Mick Burson, the genial young artist painting a mural at 808 Austin Ave. this week, no longer has to look over his shoulder for the police when he works.

Burson, 24, is painting an improvised abstract design on an old brick wall for building owner Brian Ginsburg and plans to be finished by Friday.

The Waco native has a degree in printmaking from the University of North Texas and is official artist-in-residence for the city of Navasota. What isn’t on his résumé is his years as a graffiti artist, working outside the law on walls and trains.

In high school and during his time at McLennan Community College, Burson became obsessed with climbing on parked trains and making them his canvas.

“There were different places the trains would stop,” he said. “They had a schedule. I knew where they’d be and kind of stalk them. . . . It was weird. It took over in a cool way. It’s just complete freedom.”

Just before his 20th birthday, he got arrested in the act, leading him to agree to probation, a fine and payment to repaint the affected cars, at about $1,800 per car.

Burson took that opportunity to shift to legal jobs, including murals at St. Francis Catholic Church, 315 Jefferson Ave.; Shepherd’s Heart, 1401 N. 34th St.; and works in Denton and Navasota.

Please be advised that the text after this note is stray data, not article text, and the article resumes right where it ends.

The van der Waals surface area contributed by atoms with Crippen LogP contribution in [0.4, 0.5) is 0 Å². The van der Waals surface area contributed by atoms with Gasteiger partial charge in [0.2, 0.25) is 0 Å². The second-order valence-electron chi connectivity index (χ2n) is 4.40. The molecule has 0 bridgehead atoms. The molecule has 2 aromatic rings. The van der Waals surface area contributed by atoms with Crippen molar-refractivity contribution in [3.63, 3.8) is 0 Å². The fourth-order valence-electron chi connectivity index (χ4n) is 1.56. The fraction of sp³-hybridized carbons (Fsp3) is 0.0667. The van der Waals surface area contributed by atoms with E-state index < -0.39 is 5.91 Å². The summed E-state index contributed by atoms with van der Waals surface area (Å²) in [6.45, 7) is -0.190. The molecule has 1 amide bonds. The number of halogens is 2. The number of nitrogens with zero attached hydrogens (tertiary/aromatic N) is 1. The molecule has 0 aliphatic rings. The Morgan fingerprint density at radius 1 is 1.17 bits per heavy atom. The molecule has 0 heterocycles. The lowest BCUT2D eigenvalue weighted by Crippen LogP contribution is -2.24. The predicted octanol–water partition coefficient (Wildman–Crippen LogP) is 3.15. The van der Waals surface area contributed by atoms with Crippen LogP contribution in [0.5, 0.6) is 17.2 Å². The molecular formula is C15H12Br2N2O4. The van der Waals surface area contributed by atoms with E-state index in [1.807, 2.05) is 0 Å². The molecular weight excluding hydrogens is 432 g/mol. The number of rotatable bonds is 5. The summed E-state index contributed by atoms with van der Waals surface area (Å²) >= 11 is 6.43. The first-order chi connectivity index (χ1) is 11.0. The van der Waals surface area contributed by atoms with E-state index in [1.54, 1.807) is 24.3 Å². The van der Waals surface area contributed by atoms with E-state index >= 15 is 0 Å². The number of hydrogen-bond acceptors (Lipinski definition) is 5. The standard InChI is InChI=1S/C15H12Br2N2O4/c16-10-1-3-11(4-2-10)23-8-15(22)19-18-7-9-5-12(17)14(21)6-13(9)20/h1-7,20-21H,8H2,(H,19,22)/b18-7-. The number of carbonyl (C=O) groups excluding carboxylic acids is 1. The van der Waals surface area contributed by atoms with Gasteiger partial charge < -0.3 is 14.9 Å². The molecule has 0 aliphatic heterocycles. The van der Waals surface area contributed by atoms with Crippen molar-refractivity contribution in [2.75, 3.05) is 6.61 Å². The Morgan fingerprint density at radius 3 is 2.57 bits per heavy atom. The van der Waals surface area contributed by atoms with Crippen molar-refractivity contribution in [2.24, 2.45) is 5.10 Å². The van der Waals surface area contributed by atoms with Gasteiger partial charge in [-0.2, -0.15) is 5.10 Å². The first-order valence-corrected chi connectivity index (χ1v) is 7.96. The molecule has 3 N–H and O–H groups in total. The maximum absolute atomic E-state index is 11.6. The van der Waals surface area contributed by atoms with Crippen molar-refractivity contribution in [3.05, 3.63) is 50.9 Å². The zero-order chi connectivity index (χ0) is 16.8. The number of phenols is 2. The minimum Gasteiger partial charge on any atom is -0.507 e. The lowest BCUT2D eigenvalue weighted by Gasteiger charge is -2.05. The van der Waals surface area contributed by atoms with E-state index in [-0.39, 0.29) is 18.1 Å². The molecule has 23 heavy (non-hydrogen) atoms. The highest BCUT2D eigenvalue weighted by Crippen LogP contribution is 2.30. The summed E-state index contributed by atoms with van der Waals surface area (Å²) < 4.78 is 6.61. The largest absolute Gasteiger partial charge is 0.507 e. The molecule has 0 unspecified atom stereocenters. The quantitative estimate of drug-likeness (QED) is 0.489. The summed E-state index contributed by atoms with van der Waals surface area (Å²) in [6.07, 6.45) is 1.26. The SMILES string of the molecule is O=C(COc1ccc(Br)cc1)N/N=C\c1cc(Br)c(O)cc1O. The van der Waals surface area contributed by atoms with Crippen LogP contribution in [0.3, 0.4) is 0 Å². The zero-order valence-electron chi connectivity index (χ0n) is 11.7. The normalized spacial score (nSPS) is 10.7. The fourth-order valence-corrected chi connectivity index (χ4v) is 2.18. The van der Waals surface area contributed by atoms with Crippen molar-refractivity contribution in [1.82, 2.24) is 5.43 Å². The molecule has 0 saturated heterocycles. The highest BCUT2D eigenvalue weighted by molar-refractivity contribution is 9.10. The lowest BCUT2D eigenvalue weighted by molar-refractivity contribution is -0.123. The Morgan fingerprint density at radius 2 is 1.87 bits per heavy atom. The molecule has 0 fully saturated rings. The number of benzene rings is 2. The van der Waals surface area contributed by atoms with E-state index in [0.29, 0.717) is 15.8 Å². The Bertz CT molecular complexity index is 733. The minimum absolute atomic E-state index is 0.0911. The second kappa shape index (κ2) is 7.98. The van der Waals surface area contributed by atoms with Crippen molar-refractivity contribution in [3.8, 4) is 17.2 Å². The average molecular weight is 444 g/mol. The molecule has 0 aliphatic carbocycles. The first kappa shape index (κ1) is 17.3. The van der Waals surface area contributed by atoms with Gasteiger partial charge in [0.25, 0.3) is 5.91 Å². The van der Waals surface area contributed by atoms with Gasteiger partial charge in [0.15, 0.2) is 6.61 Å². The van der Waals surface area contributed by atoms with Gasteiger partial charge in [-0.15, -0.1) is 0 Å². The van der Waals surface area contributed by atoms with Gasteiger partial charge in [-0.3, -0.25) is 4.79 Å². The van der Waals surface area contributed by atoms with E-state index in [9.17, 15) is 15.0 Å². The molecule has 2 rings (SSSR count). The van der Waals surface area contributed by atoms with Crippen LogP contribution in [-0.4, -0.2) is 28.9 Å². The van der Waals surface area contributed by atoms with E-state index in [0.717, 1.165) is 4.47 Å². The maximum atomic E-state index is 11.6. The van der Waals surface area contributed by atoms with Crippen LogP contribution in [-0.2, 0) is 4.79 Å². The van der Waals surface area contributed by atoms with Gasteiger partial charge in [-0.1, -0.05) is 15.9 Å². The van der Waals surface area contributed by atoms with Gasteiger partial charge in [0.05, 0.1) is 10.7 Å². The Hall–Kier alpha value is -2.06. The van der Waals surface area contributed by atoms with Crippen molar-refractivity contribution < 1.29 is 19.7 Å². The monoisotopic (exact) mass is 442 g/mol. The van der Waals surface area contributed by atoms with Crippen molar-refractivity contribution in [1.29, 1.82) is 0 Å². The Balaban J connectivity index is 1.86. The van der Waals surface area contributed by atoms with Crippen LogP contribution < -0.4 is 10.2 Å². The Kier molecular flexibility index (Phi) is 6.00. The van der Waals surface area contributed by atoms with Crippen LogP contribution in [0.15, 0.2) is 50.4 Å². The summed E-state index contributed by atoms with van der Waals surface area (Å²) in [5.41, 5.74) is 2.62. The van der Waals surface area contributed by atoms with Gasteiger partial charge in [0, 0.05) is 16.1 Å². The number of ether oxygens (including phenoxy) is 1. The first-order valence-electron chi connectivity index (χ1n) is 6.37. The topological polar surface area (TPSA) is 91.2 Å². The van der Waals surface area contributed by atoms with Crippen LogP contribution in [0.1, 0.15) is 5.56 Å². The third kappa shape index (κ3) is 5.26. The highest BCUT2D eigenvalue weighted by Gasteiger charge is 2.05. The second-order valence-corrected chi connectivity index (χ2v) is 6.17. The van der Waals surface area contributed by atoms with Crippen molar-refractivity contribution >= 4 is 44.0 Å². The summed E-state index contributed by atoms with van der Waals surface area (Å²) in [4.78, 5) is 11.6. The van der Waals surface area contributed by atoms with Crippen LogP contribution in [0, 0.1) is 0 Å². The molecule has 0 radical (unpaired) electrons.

For the Austin Avenue mural, he is improvising as he goes, working with the gnarly textures of chipped brick, cracked plaster and old metal brackets.

“This is how I like to paint,” he said. “It’s definitely one of the hardest walls I’ve worked with. You can’t just roll on the latex.”

Assisting him is his former McLennan Community College art professor, Glenn Downing, who shares Burson’s freewheeling style and mischievous attitude. Downing, whose unauthorized works include a massive totem pole in Cameron Park, said he understands the appeal of being a graffiti artist.

“An artist is always going to be looking for a place to make his art,” he said.

Burson now lives in Navasota, but he still feels tied to his hometown of Waco, and he’s doing this mural pro bono.

“It’s just because it’s Waco,” he said. “I love Waco.”